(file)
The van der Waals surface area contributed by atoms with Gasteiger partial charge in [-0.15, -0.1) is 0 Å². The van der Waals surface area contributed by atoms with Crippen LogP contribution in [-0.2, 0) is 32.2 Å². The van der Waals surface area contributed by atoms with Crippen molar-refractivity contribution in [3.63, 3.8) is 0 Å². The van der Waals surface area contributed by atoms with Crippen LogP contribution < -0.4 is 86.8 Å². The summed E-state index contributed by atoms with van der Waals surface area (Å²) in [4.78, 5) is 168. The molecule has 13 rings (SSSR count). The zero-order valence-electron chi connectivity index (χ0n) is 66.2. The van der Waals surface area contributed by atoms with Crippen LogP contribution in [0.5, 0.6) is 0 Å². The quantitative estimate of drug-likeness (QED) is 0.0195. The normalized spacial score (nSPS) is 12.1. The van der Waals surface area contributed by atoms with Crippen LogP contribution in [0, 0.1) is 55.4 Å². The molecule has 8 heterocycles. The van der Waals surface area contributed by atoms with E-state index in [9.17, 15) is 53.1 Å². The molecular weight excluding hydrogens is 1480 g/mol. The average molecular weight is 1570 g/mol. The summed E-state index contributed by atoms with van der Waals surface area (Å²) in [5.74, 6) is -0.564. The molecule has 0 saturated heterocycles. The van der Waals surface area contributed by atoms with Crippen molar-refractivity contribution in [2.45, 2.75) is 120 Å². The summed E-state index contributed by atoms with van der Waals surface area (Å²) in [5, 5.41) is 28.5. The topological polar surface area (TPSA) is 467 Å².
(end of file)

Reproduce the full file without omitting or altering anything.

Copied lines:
The van der Waals surface area contributed by atoms with Gasteiger partial charge in [-0.15, -0.1) is 0 Å². The van der Waals surface area contributed by atoms with Crippen LogP contribution in [-0.2, 0) is 32.2 Å². The van der Waals surface area contributed by atoms with Crippen molar-refractivity contribution in [3.63, 3.8) is 0 Å². The van der Waals surface area contributed by atoms with Crippen LogP contribution < -0.4 is 86.8 Å². The summed E-state index contributed by atoms with van der Waals surface area (Å²) in [4.78, 5) is 168. The molecule has 13 rings (SSSR count). The zero-order valence-electron chi connectivity index (χ0n) is 66.2. The van der Waals surface area contributed by atoms with Crippen LogP contribution in [0.5, 0.6) is 0 Å². The quantitative estimate of drug-likeness (QED) is 0.0195. The normalized spacial score (nSPS) is 12.1. The van der Waals surface area contributed by atoms with Crippen LogP contribution in [0, 0.1) is 55.4 Å². The molecule has 8 heterocycles. The van der Waals surface area contributed by atoms with E-state index in [9.17, 15) is 53.1 Å². The molecular weight excluding hydrogens is 1480 g/mol. The average molecular weight is 1570 g/mol. The summed E-state index contributed by atoms with van der Waals surface area (Å²) in [5.74, 6) is -0.564. The molecule has 0 saturated heterocycles. The van der Waals surface area contributed by atoms with Crippen molar-refractivity contribution in [2.45, 2.75) is 120 Å². The summed E-state index contributed by atoms with van der Waals surface area (Å²) in [5, 5.41) is 28.5. The topological polar surface area (TPSA) is 467 Å².